The 16th Street Baptist Church in Birmingham, Alabama was bombed on Sunday, September 15, 1963 as an act of racially motivated terrorism. The explosion at the African-American church, which killed four girls, marked a turning point in the U.S. 1960s Civil Rights Movement and contributed to support for passage of the Civil Rights Act of 1964.
The Civil Rights Act was a landmark piece of civil rights legislation in the United States that outlawed major forms of discrimination against racial, ethnic, national and religious minorities, and also women. It ended unequal application of voter registration requirements and racial segregation in schools, at the workplace and by facilities that served the general public.
Malcolm X was an African-American Muslim minister and human rights activist. To his admirers, he was a courageous advocate for the rights of blacks.
On "Bloody Sunday," March 7, 1965, some 600 civil rights marchers headed east out of Selma on U.S. Route 80. They got only as far as the Edmund Pettus Bridge six blocks away, where state and local lawmen attacked them with billy clubs and tear gas and drove them back into Selma.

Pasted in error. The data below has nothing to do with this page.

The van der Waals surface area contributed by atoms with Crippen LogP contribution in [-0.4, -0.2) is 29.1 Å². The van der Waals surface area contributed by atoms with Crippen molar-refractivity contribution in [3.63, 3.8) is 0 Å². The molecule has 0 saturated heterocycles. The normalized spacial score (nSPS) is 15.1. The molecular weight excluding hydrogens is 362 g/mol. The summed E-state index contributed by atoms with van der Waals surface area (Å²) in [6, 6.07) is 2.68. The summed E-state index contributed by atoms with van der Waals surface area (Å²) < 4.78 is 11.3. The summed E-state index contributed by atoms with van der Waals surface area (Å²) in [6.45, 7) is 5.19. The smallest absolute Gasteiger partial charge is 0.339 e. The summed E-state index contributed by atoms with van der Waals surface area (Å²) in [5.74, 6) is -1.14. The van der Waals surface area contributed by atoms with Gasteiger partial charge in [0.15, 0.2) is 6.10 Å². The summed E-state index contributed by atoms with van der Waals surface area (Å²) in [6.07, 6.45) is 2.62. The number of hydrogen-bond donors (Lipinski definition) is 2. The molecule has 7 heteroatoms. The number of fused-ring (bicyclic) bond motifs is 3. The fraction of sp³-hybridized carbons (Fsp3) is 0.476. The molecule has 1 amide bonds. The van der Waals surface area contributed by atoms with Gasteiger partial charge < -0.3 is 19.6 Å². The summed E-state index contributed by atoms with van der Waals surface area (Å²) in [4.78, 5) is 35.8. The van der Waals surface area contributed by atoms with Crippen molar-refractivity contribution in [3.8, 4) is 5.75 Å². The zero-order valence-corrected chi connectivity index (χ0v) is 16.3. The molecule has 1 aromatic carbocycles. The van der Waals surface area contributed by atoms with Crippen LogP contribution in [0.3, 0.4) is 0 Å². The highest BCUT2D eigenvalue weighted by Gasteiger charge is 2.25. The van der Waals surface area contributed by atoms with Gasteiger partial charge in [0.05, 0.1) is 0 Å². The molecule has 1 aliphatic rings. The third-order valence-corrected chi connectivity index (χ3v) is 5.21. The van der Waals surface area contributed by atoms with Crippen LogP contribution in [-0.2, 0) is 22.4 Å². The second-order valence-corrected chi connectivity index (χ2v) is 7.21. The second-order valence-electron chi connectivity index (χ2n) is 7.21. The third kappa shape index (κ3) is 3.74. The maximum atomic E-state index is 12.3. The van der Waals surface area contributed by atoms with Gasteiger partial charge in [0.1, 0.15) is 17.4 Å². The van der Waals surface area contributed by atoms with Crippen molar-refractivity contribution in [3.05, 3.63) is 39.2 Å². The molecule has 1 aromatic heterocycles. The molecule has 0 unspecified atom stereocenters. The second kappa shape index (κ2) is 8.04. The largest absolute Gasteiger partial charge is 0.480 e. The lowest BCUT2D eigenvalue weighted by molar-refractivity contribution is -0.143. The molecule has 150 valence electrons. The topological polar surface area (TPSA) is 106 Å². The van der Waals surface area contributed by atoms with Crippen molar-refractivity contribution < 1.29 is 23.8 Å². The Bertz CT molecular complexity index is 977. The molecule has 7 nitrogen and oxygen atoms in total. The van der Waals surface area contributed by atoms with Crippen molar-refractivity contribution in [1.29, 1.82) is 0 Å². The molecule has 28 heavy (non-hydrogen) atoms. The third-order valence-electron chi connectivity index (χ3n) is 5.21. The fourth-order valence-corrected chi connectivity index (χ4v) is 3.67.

James Reeb (January 1, 1927 – March 11, 1965) was a white American Unitarian Universalist minister from Boston, Massachusetts, and a pastor and civil rights activist in Washington, D.C. While marching for civil rights in Selma, Alabama, in 1965, he was beaten severely by white segregationists and died of head injuries two days later in the hospital.
Viola Gregg was born on April 11, 1925, in California, Pennsylvania. She was raised in rural Georgia and Tennessee and attended segregated schools.For five days, Liuzzo worked for the Southern Christian Leadership Conference's (SCLC) transportation service ferrying marchers between Selma and Montgomery. On March 25, she and Leroy Moton, a 19-year-old local black activist, headed to Montgomery to pick up the last group of demonstrators waiting to return to Selma. While stopped at a traffic light in front of the Edmund Pettus Bridge in Selma, at 7:37 p.m., they were spotted by four Klansmen who, according to the later testimony of one of them, had spent the day seeking an opportunity to kill King. When they saw the white Liuzzo driving a car with Michigan plates after dark with a black man in her passenger seat, they decided to attack them instead.
Voting Rights Act is a landmark piece of national legislation in the United States that outlawed discriminatory voting practices that had been responsible for the widespread disenfranchisement of African Americans in the U.S.